Confessions of a Spy
Although the Cold War is supposed to be over, you may rest assured that espionage -- the world’s second oldest profession – continues full tilt. No Great Power can defend itself from other Great Powers (or even a madman with a suitcase atomic weapon) without an effective espionage program.
But the United States must do a much better job of collecting intelligence and a far, far better job of counterintelligence – protecting its innermost secrets – if we are to survive. What brings this to mind is Confessions of a Spy: The Real Story of Aldrich Ames by former Oklahoman, Pete Earley.
Unlike some writers, Pete Earley uses the term “spy” correctly. For example, the fictional James Bond was not a spy. He was an intelligence agent either stealing classified information for Her Majesty’s Government or trying to keep spies or other secret agents from stealing classified information.
A spy is, by definition, a traitor and former CIA officer, Aldrich Ames, is a traitor of the worst sort. He not only betrayed the special trust placed in him as a CIA officer by providing highly classified information to the Soviet KGB, Ames went out of his way to provide the KGB with the names of 20 spies working for the CIA inside Soviet intelligence. The KGB shot most of his victims; some are imprisoned for life and the fate of a few is still unknown.
Ames had helped recruit some of the men he betrayed. Some, he had “handled” as a CIA case officer. Others were just names and code names to which he, unfortunately, had access.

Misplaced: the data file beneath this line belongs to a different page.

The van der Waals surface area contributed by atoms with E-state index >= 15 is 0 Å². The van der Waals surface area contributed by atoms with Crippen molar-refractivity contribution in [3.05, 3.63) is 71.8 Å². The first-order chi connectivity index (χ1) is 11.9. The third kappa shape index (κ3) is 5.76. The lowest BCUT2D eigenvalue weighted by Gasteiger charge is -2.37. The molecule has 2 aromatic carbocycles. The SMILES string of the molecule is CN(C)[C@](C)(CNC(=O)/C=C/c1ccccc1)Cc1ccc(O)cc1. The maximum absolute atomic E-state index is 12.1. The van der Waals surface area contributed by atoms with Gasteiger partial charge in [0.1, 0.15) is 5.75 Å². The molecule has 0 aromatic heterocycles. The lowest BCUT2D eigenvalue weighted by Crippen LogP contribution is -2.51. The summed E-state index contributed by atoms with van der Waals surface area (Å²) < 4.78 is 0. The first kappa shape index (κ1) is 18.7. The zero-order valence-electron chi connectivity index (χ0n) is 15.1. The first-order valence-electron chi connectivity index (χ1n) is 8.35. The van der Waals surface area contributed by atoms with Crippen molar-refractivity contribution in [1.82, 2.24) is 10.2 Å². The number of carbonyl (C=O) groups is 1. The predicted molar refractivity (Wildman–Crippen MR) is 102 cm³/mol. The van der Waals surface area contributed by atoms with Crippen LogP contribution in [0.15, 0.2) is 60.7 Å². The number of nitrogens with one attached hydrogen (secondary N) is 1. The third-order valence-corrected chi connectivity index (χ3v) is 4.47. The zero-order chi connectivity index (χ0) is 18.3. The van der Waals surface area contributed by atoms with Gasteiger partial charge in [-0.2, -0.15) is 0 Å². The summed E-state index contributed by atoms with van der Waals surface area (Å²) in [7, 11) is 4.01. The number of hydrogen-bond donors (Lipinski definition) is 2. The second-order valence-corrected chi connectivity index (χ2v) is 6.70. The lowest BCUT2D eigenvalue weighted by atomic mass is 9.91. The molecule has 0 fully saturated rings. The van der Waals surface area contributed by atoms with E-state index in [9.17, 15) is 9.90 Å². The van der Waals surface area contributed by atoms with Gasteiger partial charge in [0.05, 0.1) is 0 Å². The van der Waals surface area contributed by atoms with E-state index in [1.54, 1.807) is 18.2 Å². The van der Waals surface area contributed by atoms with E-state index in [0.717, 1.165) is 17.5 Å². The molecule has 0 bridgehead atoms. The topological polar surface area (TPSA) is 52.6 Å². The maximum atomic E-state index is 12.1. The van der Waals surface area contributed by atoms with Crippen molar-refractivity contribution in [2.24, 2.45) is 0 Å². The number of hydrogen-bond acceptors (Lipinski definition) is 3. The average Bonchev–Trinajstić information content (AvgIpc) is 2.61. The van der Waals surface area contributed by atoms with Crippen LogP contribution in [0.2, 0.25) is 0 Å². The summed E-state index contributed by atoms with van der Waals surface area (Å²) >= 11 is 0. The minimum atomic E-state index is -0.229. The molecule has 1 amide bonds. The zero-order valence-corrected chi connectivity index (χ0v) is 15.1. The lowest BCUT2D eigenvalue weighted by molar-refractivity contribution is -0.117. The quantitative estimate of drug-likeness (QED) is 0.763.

But Aldrich Ames was not recruited by Soviet intelligence to work for them. He volunteered. One day, he walked into the Soviet Embassy in Washington, D.C. and gave a note to a Russian guard expressing his desire to spy for the KGB.
But one has to wonder why Aldrich Ames had not already been the target of a Soviet recruitment effort? Here is what intelligence agents are taught to look for when recruiting a male prospect: He can gain access to highly classified information or weapons or weapons systems. Has personal problems such as alcoholism or drug addiction or gambling or is deeply in debt. Is married and a womanizer or homosexual. Is sexually involved with non-U.S. citizens. Is failing in his work. Has no moral compass, such as religious belief.
Aldrich Ames was almost all of these things. Ames was a CIA insider who, from time-to-time knew just about everything the CIA was doing and with whom it was working. He was an alcoholic who had been reprimanded on occasion for getting falling-down drunk and obnoxious in public. He could not manage his finances and was deeply in debt. His first marriage was a sham and he slept with any woman who would have him. He was falling to be promoted along with his contemporaries. He divorced his American wife and married a foreign national. He is an Atheist.
It is hard to imagine which intelligence service was the more stupid. The KGB for not spotting and trying to recruit Ames or the CIA for not seeing that a person with all of Ames’ personal, family, moral and financial problems was the poster boy for a Soviet recruitment. Incredibly, Ames operated as a Soviet spy or “mole” for nine years before his was caught.
But Ames was not a super-spy highly skilled in the tradecraft needed to avoid detection. Ames was a dunder-headed klutz only slighter more adept than the comical Inspector Jacques Clouseau. So, why was he hired? Nepotism. His father worked for the Agency.
Nepotism, cronyism and blind, bureaucratic self-protectionism created and sustained Aldrich Ames. The recent spy scandals in both the CIA and the FBI can be traced to these causes. Pete Earley’s Confessions of a Spy should be required reading at both the FBI Academy and the CIA’s training “farm.”
William Hamilton is a nationally syndicated columnist who spent several years in Europe during the Cold War working as an intelligence agent.
©2001. William Hamilton.